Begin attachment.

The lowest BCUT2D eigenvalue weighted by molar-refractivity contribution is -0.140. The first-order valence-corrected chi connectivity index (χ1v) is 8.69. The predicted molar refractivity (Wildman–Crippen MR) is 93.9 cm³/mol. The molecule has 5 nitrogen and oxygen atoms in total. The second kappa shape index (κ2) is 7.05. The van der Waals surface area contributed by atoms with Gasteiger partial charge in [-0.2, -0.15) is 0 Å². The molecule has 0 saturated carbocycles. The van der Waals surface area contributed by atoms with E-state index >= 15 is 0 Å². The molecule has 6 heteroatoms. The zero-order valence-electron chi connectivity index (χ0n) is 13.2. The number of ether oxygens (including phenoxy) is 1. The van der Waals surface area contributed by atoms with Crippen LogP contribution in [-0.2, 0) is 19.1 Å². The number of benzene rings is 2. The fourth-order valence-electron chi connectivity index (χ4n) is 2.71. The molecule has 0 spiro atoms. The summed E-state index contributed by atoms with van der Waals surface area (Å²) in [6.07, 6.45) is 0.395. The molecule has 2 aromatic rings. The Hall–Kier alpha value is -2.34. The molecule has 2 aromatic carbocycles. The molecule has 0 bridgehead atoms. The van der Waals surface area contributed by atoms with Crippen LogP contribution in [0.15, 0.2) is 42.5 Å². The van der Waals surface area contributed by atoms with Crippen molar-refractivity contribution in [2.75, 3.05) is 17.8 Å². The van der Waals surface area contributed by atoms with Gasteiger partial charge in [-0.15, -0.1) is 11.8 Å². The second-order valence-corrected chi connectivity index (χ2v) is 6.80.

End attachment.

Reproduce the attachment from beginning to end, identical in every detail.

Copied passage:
The lowest BCUT2D eigenvalue weighted by molar-refractivity contribution is -0.140. The first-order valence-corrected chi connectivity index (χ1v) is 8.69. The predicted molar refractivity (Wildman–Crippen MR) is 93.9 cm³/mol. The molecule has 5 nitrogen and oxygen atoms in total. The second kappa shape index (κ2) is 7.05. The van der Waals surface area contributed by atoms with Gasteiger partial charge in [-0.2, -0.15) is 0 Å². The molecule has 0 saturated carbocycles. The van der Waals surface area contributed by atoms with E-state index >= 15 is 0 Å². The molecule has 6 heteroatoms. The zero-order valence-electron chi connectivity index (χ0n) is 13.2. The number of ether oxygens (including phenoxy) is 1. The van der Waals surface area contributed by atoms with Crippen LogP contribution in [-0.2, 0) is 19.1 Å². The number of benzene rings is 2. The fourth-order valence-electron chi connectivity index (χ4n) is 2.71. The molecule has 0 spiro atoms. The summed E-state index contributed by atoms with van der Waals surface area (Å²) in [6.07, 6.45) is 0.395. The molecule has 2 aromatic rings. The Hall–Kier alpha value is -2.34. The molecule has 2 aromatic carbocycles. The molecule has 0 bridgehead atoms. The van der Waals surface area contributed by atoms with Crippen LogP contribution in [0.15, 0.2) is 42.5 Å². The van der Waals surface area contributed by atoms with Crippen molar-refractivity contribution in [2.75, 3.05) is 17.8 Å². The van der Waals surface area contributed by atoms with Gasteiger partial charge in [-0.15, -0.1) is 11.8 Å². The second-order valence-corrected chi connectivity index (χ2v) is 6.80.